had to prove the u.s. and iranian relationship which was undermined with the speech over the past 10 years. then you get the iraq war one of the unwinnable wars the united states thought it had to engage in. obama unfortunately comes in with very little background on foreign policy never paid much attention, is served in washington only two years i was enthusiastic supporter but those of us that looked at him knew it could be a problem and when he appointed secretary of state and secretary of defense for domestic reasons and appointed retired marine general as a national security adviser and put leon panetta, know he is a neighbor in california but captured by the mentality of the cia this was an extremely weak national security team and obama also was ruled by the military that is how you got the search of forces and i think he realizes he was had and that is important why i am a little more optimistic with the second turn this is a wiser man and with the the fact he ended the war in iraq and meandering toward the war in afghanistan allowing the of pentagon, an institution of the fi
-- mortality. what's interesting to study in u.s. sank in and one predictor of your life span now is your education. what's interesting about what we've done in health care, spending 18% over health care on health care, we have nothing left for social priority. all of which are likely to drive -- i'm not putting down the doctors. i'm appreciative of health care, but systemically this is bankrupting us in exposing us to a variety of problems that are really extreme. >> okay, just as a reminder we're on c-span so give your name and your affiliation and keep your question briefly so we can get to as many questions as possible. >> john, fox business. in my television simplistic way, so what's your solution? your wonderful speech, sounds like an argument for more consumer driven health care, more of a market, but i hear you're a single-payer guy spent i'm sort of a combination of extreme left and extreme right. i just like extremes. i think we need national health insurance, but i think it has to be defined as catastrophic. and i think interestingly what has to happen over time, we need to mak
to the constitution which abolished slavery in the u.s. jurisdiction these landmark documents of the freedom reside here at the national archives but they are filled with documents that tell the story of the emancipation of the individual level. the letter from a black soldier to the enslaved wife assures her there's a present national difficulties are great yet i look forward to a brighter day and the one asked president lincoln if she were signing the nitze push proclamation sadly the answer was no because she was in maryland, a border state unaffected by the decree. the first-person accounts of the slaves on sob files provide a window on to the world before and after the war. some talk of choosing a name tabare as a free person and others describe the long searches to reunite their families. milestones denied to and enslaved population, marriage, going to school now become popular for free people and our tremendous holdings that contains stories of the struggles and achievements. historians on the panel looked at the records and as other research institutions and the investigations we are lucky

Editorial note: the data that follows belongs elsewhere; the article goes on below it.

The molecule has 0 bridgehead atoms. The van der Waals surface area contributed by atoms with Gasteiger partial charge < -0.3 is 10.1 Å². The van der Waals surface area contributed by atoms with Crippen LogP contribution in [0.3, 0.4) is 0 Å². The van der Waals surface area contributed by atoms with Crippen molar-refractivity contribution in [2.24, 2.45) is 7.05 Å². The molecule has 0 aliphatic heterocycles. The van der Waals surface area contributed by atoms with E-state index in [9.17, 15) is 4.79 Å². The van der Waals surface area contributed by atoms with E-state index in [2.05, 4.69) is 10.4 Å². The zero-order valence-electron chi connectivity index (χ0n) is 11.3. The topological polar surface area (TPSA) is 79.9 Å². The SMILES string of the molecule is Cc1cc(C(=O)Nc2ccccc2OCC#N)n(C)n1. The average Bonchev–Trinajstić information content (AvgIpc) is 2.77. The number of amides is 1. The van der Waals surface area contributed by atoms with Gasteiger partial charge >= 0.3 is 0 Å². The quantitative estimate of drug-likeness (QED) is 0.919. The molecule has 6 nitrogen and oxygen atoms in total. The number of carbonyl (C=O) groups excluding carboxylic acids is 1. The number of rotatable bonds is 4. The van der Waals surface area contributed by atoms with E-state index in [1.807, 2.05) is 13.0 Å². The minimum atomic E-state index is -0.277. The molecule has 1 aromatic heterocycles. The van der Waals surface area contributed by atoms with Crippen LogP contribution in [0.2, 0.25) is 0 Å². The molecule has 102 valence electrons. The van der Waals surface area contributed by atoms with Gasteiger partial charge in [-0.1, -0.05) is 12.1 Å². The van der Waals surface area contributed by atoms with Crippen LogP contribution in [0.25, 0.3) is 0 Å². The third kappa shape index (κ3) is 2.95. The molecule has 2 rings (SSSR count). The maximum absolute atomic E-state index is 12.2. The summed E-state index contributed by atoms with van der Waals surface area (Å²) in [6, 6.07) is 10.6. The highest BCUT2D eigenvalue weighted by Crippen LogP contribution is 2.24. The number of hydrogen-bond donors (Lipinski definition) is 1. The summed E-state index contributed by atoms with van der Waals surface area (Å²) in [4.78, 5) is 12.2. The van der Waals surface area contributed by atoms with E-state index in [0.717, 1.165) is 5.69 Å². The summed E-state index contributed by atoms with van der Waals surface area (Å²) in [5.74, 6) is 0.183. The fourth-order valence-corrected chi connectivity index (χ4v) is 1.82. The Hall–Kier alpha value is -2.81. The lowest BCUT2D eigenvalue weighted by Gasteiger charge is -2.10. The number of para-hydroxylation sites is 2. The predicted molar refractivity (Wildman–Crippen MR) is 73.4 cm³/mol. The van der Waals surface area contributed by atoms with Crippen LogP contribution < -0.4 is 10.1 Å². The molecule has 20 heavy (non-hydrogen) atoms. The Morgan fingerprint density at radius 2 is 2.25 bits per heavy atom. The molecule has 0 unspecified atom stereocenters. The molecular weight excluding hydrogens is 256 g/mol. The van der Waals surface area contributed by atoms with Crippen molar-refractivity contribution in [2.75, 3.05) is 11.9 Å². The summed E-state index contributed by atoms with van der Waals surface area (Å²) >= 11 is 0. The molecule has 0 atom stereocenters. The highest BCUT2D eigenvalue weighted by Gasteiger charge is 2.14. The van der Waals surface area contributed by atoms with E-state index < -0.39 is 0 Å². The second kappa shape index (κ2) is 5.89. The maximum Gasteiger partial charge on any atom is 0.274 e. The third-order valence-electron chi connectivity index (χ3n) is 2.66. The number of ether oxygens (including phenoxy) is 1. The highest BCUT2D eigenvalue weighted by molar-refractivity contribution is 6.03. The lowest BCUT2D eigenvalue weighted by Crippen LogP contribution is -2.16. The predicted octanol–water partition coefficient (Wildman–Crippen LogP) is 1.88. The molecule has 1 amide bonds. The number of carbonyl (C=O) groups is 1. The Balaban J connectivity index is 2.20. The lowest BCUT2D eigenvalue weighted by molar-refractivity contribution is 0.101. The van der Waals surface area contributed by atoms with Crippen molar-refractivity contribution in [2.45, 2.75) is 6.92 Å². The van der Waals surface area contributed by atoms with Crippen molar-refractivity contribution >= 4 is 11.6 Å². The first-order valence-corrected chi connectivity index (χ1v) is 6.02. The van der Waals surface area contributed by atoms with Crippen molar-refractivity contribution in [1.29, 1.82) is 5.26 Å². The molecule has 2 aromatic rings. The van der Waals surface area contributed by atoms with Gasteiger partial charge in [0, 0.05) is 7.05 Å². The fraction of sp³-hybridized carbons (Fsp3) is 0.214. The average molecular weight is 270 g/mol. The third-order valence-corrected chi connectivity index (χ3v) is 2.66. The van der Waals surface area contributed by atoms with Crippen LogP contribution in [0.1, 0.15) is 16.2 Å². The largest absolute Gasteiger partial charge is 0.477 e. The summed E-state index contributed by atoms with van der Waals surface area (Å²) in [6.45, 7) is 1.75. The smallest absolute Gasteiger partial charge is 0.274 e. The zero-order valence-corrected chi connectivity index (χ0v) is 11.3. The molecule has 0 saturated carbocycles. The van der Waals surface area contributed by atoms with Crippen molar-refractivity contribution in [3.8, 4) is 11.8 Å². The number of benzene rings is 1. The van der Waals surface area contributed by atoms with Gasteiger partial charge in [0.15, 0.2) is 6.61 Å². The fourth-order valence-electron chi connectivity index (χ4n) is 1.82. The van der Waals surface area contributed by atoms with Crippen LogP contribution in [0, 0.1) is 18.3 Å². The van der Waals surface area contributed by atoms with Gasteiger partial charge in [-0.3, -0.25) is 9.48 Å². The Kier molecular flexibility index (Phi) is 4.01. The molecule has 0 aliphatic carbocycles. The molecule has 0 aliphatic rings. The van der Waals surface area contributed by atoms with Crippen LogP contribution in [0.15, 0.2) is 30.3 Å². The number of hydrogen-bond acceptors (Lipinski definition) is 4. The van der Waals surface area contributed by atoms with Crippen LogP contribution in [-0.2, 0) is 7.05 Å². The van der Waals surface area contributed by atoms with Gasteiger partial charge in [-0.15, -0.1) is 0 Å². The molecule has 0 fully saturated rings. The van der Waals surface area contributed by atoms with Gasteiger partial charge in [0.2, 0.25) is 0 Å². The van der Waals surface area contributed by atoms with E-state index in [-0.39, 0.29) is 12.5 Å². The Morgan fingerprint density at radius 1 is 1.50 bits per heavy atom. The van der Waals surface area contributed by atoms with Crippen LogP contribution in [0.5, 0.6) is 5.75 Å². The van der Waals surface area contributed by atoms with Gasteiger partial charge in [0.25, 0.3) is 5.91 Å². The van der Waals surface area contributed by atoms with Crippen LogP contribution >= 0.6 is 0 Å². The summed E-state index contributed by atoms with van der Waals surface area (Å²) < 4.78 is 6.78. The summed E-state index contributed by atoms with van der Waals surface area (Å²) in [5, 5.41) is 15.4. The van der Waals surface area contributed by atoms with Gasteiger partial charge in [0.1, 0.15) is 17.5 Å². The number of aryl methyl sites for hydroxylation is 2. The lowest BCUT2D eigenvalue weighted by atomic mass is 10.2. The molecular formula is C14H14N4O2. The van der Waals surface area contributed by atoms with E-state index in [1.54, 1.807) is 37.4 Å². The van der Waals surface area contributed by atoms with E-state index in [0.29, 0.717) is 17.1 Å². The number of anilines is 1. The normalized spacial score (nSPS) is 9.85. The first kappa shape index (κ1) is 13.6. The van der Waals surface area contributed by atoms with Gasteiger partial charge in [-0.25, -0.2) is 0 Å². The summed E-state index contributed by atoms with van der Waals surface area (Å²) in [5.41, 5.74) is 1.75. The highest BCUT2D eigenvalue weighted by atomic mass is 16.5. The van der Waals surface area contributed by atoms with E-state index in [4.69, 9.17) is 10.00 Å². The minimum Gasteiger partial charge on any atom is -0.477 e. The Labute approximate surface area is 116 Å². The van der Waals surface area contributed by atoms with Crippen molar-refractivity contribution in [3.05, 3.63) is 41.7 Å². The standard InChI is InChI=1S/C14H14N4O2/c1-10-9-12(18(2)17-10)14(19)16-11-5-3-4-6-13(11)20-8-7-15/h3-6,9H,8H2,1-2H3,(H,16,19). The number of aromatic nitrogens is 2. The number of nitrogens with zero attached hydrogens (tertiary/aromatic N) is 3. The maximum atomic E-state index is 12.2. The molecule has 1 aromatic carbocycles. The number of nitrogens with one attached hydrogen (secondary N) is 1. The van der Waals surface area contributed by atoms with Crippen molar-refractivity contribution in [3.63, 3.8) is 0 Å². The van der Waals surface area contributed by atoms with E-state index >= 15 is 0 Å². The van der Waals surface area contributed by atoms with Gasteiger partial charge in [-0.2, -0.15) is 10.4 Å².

, former mayor of atlanta and u.s. ambassador to the united nations andrew young and former justice department spokesman, terry adamson, in discussion of jack nelson's memoir, "scoop". the evolution of a southern reporter. it's about an hour. . . >> and for co-sponsoring it, and also the emory university woodruff libraries, particularly the manuscript, archives and rare books library which houses the papers and the wisdom of a great number of southern journalists; white, african-american, of all sorts. and we're so pleased that five of those are pulitzer prize winners, and the latest among them is jack nelson. barbara was so generous and has made jack's papers our possession now, and there's some rich, rich history in them. and i encourage everyone to go to marble and take a look at them. we're here tonight to celebrate the life, the memoir, the papers of jack nelson with some people who knew him extremely well. jack was a man of enormous influence and consequence in the nation. the story of jack nelson, for those who don't know, is the story of news reporting in the latter half of
Search Results 0 to 12 of about 13